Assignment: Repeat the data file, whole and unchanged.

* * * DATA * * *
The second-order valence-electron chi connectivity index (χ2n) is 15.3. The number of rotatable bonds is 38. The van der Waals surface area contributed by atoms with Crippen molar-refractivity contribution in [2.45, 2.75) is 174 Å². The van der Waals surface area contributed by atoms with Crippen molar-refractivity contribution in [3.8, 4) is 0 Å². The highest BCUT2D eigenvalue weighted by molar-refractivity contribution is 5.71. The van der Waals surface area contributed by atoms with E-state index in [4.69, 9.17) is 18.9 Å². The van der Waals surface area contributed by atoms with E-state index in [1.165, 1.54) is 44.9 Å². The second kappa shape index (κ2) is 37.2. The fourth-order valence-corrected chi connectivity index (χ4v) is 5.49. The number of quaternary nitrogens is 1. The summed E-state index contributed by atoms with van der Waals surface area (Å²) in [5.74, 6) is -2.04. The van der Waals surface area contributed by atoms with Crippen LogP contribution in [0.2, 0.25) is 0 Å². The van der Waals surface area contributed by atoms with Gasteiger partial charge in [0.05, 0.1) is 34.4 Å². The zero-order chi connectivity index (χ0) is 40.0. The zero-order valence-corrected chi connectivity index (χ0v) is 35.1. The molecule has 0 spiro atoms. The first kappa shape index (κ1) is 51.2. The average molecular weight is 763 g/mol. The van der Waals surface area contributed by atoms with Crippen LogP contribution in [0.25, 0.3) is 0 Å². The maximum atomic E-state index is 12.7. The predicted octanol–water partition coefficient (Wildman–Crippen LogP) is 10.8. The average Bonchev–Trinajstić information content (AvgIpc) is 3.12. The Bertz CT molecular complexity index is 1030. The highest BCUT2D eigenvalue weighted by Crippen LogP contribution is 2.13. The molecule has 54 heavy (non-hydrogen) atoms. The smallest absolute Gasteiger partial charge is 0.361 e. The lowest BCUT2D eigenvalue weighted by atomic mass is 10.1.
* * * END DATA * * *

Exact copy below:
The second-order valence-electron chi connectivity index (χ2n) is 15.3. The number of rotatable bonds is 38. The van der Waals surface area contributed by atoms with Crippen molar-refractivity contribution in [2.45, 2.75) is 174 Å². The van der Waals surface area contributed by atoms with Crippen molar-refractivity contribution in [3.8, 4) is 0 Å². The highest BCUT2D eigenvalue weighted by molar-refractivity contribution is 5.71. The van der Waals surface area contributed by atoms with E-state index in [4.69, 9.17) is 18.9 Å². The van der Waals surface area contributed by atoms with E-state index in [1.165, 1.54) is 44.9 Å². The second kappa shape index (κ2) is 37.2. The fourth-order valence-corrected chi connectivity index (χ4v) is 5.49. The number of quaternary nitrogens is 1. The summed E-state index contributed by atoms with van der Waals surface area (Å²) in [5.74, 6) is -2.04. The van der Waals surface area contributed by atoms with Crippen LogP contribution in [0.2, 0.25) is 0 Å². The van der Waals surface area contributed by atoms with Gasteiger partial charge in [0.05, 0.1) is 34.4 Å². The zero-order chi connectivity index (χ0) is 40.0. The zero-order valence-corrected chi connectivity index (χ0v) is 35.1. The molecule has 0 spiro atoms. The first kappa shape index (κ1) is 51.2. The average molecular weight is 763 g/mol. The van der Waals surface area contributed by atoms with Crippen LogP contribution in [0.25, 0.3) is 0 Å². The maximum atomic E-state index is 12.7. The predicted octanol–water partition coefficient (Wildman–Crippen LogP) is 10.8. The average Bonchev–Trinajstić information content (AvgIpc) is 3.12. The Bertz CT molecular complexity index is 1030. The highest BCUT2D eigenvalue weighted by Crippen LogP contribution is 2.13. The molecule has 54 heavy (non-hydrogen) atoms. The smallest absolute Gasteiger partial charge is 0.361 e. The lowest BCUT2D eigenvalue weighted by atomic mass is 10.1.